• Company's preferred strategy returned 15.4% over the past year.
  • Global preferred feed account showed a strong return of 12.5% over the past year.
  • Positive returns in listed infrastructure and stronger demand growth in the energy sector.

Misses

  • Earnings per share and revenue decreased from the previous year's quarter.
  • Assets under management decreased by $1.9 billion from the previous quarter.

Q&A Highlights

  • Importance of educating investors on real assets was emphasized, particularly for inclusion in target date funds.
  • Increased interest in real assets expected as understanding of inflation cycles and tax efficiency improves.
  • Company officials discussed the need to educate asset consultants and plan sponsors about the benefits of real assets.
  • Vehicles such as mutual funds and collective investment trusts available for customization to meet investor needs.

InvestingPro Insights

Cohen & Steers (CNS) has navigated through a challenging quarter, marked by a dip in earnings and revenue. However, in the realm of financial stability and shareholder returns, the company presents a compelling picture. According to InvestingPro data, CNS boasts a market capitalization of $3.27 billion, underscoring its significant presence in the asset management sector. Investors may find comfort in the company's commitment to dividends, as CNS has maintained dividend payments for 21 consecutive years, a testament to its financial discipline and shareholder-centric approach. This dedication is further reflected in a solid dividend yield of 3.57% as of the first quarter of 2024.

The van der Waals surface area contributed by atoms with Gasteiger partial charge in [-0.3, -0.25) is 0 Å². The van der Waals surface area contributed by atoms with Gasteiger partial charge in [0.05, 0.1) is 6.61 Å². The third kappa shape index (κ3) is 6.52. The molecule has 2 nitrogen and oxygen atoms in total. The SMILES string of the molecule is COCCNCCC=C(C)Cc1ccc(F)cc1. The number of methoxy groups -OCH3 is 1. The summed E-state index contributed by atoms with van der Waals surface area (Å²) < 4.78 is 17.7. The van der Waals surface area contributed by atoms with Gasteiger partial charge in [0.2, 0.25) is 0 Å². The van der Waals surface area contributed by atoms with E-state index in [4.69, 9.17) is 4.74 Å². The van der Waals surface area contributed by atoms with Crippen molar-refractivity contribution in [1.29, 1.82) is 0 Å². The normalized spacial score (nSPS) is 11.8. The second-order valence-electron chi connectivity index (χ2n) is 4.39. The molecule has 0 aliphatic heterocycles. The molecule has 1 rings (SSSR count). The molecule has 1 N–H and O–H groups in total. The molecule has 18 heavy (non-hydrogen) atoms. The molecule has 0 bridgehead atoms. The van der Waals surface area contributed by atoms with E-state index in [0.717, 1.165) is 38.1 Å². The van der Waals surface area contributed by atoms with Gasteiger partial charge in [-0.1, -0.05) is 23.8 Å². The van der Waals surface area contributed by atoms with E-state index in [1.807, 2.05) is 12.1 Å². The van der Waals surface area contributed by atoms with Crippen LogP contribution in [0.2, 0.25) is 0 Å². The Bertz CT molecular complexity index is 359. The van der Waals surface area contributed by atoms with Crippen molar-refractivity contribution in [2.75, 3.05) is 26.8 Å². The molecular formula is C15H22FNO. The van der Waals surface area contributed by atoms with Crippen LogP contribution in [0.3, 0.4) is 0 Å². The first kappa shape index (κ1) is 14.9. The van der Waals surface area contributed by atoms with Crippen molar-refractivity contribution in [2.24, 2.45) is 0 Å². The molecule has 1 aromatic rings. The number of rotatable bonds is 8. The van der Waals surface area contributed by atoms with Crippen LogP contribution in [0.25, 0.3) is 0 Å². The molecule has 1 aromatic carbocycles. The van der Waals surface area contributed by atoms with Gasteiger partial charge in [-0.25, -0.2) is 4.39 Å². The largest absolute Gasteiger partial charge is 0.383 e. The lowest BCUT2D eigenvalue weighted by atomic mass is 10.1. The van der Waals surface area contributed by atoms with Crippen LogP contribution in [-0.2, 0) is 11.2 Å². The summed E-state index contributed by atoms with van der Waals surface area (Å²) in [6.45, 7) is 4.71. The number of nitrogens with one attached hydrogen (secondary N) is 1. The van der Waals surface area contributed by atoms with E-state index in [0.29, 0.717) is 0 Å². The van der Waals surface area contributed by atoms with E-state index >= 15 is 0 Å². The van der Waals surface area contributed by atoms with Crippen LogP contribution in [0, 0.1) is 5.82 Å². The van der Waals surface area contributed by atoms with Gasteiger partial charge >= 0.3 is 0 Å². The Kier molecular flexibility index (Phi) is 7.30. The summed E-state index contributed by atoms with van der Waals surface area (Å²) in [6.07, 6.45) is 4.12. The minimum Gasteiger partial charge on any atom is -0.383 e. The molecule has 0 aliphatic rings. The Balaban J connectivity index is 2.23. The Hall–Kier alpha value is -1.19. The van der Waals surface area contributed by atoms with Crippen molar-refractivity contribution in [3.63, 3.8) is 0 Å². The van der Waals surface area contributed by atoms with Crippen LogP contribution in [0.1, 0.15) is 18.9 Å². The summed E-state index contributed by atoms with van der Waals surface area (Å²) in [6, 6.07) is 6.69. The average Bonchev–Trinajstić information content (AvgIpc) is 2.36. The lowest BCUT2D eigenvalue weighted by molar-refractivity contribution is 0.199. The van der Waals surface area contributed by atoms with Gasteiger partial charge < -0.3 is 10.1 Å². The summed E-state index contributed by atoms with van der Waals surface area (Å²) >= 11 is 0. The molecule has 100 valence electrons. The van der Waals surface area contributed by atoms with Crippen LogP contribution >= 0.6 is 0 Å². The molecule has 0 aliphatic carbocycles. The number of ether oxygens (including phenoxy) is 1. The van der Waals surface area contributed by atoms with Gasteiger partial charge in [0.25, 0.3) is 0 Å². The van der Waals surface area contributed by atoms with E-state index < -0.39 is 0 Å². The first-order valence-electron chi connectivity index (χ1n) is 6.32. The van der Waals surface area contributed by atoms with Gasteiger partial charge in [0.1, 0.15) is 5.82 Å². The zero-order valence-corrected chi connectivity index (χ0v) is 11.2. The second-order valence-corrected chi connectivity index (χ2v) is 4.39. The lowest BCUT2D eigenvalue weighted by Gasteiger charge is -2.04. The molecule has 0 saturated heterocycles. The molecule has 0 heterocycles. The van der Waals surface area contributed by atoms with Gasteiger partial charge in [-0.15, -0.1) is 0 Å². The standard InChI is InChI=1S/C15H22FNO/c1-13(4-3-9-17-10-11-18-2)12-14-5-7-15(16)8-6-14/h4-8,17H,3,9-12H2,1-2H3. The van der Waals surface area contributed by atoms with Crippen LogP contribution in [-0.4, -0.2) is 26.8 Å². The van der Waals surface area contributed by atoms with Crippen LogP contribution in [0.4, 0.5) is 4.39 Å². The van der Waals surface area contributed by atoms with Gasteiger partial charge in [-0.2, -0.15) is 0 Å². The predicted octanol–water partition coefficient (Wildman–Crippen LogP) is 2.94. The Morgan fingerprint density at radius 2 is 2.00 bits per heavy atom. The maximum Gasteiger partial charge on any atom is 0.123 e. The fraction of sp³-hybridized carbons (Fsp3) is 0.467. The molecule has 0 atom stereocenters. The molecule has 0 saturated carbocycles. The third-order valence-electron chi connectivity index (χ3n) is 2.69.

Despite recent volatility, CNS has demonstrated resilience with a large price uptick over the last six months, yielding a 27.11% return. This could indicate investor confidence in the company's strategies and its ability to navigate market fluctuations. Moreover, CNS's profitability over the last twelve months suggests that its operational efficiency remains robust, with an operating income margin of 33.59%.

For investors seeking a deeper dive into CNS's financial health and future prospects, InvestingPro offers additional insights. There are currently 6 more InvestingPro Tips available, which can provide a more nuanced understanding of the company's performance and valuation. Interested readers can unlock these valuable tips by visiting https://www.investing.com/pro/CNS and using the coupon code PRONEWS24 to get an additional 10% off a yearly or biyearly Pro and Pro+ subscription.

Full transcript - Cohen & Steers Inc. (CNS) Q1 2024: